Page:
Sep 16 2010
In one of my classes yesterday, the professor talked to us about picking a good dissertation topic, advisor, and just in general how to handle the dissertation process. In my education, I don’t think that I had ever had anyone sit down to discuss this with me. Some of the advice would’ve been helpful prior to my thesis issues. There are many good articles out there on picking your advisor and all, so rather than repeat those ideas, I’m going to contribute what I wish I would’ve known that I haven’t seen offered as much or at all. Most of these things are for the absolute worse case scenario; hopefully, your thesis or dissertation has smoother sailing.
- Save every single email and piece of correction you receive. This just helps keep track of what you’ve done; hopefully, you find the corrections decrease with time. Also, if things become grave, you have proof of who said what. For organization’s sake, I keep a separate folder in my inbox and have a drawer of my filing cabinet dedicated to paper corrections.
- Find a support person outside your advisor. Very late in the game, I began talking to other professors to seek advice and support. My thesis process was particularly difficult, even for a process that has its difficulties, and these outside folks helped me in so many ways. Even if they hadn’t directly helped me, they were supportive emotionally. Make sure the person understands the idea of confidential conversation, etc.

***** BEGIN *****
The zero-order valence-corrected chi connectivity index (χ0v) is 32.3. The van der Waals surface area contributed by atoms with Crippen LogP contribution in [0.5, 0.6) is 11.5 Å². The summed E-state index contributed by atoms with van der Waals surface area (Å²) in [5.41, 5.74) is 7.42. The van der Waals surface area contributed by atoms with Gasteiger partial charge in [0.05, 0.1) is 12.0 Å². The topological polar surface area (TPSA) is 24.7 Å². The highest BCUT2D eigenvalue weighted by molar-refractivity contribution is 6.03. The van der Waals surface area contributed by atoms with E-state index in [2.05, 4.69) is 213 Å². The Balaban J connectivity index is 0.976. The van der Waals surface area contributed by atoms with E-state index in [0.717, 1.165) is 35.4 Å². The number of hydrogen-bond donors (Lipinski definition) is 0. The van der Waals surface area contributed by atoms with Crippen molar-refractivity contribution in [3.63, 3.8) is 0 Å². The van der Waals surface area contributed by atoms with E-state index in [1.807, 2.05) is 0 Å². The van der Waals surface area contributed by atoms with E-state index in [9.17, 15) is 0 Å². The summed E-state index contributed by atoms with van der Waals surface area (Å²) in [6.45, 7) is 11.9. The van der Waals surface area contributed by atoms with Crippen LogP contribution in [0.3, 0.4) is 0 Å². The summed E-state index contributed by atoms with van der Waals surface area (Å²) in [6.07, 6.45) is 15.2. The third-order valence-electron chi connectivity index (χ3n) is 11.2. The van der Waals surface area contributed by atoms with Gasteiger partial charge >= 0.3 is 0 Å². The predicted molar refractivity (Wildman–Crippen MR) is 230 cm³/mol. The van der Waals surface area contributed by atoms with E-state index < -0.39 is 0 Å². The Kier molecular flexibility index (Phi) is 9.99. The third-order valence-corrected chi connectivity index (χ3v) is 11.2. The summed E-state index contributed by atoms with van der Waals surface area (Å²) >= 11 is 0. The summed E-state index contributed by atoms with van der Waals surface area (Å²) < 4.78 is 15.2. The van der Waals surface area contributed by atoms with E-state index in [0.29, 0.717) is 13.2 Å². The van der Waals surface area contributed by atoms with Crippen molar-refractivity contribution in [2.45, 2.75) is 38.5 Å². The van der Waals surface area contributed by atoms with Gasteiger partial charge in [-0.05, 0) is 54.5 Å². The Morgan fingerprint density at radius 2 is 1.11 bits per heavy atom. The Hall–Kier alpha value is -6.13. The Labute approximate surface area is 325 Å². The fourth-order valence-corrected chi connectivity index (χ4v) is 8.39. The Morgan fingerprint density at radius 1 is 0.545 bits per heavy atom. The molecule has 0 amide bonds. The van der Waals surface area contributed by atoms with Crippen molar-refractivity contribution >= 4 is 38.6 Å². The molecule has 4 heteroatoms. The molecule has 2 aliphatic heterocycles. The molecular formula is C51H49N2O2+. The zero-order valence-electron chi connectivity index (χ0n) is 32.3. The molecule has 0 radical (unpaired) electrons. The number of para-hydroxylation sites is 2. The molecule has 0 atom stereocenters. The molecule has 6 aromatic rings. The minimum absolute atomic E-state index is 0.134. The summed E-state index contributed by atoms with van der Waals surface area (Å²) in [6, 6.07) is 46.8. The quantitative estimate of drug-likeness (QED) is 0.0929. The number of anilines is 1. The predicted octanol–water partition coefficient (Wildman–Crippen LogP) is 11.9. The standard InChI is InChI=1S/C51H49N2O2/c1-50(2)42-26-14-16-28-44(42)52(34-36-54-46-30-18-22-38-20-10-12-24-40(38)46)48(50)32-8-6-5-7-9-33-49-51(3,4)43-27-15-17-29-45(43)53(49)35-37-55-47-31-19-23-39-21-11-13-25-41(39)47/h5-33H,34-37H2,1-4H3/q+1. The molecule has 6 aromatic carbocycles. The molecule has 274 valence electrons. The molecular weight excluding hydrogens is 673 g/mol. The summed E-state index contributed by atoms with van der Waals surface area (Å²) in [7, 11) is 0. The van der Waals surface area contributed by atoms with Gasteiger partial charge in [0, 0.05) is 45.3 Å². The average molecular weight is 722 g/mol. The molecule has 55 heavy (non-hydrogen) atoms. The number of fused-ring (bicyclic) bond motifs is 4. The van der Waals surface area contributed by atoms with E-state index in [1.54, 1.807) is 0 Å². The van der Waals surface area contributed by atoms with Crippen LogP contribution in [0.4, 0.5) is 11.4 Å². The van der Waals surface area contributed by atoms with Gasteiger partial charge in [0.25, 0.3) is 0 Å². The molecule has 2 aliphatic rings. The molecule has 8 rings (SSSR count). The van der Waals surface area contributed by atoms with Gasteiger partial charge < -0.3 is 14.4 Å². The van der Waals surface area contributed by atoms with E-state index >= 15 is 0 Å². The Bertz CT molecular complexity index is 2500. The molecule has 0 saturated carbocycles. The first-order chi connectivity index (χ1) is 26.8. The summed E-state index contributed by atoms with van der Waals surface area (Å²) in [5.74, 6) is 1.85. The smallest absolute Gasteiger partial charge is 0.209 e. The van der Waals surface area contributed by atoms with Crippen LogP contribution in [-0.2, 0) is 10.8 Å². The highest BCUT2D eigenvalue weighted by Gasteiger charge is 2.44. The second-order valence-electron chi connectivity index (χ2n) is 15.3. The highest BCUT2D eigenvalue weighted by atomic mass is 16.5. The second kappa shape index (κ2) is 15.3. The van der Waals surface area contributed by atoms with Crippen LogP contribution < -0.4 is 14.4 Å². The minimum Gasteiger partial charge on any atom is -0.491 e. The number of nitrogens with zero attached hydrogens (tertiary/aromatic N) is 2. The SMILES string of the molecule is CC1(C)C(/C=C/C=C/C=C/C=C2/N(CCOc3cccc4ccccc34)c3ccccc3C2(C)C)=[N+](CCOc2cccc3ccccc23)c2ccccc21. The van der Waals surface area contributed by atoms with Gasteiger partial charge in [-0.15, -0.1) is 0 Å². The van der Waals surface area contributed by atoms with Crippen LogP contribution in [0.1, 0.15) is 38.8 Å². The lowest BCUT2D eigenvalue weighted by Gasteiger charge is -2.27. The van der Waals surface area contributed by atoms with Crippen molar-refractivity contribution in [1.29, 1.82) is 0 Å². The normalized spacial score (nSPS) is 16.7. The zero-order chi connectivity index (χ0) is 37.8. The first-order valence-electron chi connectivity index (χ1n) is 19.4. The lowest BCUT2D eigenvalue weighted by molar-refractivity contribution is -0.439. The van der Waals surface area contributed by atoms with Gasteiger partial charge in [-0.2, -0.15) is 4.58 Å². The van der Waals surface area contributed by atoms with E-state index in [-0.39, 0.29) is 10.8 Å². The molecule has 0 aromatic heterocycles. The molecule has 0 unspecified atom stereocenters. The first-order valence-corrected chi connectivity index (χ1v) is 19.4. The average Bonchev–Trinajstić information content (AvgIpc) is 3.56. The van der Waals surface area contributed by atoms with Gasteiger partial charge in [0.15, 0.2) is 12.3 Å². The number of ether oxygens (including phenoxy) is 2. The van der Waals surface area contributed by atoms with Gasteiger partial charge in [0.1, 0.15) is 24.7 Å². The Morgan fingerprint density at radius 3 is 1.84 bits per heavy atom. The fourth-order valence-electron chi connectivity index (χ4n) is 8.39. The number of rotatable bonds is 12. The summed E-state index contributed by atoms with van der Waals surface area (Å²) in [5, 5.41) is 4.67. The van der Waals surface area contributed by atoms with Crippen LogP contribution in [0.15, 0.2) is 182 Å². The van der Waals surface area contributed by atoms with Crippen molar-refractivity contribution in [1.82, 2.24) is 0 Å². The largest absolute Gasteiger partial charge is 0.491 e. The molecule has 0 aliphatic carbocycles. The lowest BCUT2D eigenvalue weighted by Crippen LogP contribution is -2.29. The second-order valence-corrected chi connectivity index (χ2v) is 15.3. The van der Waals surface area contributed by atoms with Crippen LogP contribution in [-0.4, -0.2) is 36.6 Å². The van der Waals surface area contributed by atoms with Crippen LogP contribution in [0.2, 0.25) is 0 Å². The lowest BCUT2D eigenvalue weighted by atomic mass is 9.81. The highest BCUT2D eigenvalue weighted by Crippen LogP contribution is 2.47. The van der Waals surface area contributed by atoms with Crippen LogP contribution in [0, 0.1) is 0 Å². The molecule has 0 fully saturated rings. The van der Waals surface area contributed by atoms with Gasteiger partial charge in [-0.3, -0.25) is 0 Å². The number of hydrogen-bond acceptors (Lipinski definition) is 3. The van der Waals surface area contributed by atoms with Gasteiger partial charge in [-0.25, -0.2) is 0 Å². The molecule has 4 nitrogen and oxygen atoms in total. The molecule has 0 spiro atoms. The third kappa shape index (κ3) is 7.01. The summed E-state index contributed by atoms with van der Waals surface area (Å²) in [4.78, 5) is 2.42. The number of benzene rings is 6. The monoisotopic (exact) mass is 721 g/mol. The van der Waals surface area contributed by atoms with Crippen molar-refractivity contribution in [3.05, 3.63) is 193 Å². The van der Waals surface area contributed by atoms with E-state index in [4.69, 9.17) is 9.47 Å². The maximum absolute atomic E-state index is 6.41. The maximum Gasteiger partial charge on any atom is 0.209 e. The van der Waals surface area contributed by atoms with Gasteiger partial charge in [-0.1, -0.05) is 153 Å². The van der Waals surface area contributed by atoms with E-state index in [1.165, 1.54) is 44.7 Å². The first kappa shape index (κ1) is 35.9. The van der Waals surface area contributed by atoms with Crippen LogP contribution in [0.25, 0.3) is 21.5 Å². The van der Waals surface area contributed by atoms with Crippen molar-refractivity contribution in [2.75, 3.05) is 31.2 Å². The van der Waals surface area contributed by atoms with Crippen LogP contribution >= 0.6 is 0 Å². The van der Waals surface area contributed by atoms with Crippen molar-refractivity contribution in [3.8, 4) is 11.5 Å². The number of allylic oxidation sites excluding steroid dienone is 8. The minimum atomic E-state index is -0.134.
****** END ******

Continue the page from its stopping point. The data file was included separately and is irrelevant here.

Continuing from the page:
- Don’t be afraid to speak up early if things are awry. If your advisor is delaying your finish, treating you poorly, or anything else you think is unacceptable, talk to someone in authority. If you cannot talk to that authoritative person or are still unsure what to do, use your support person to advise you how to go ahead. If the first person you speak to isn’t effective, keep trying.
- Make sure that all expectations are clearly discussed early on. If your committee wants derivations fully worked out, references aplenty, make sure that’s well known before you hand in what you hope is your final draft. Going back and adding things is painful, particularly if you don’t save all those documents.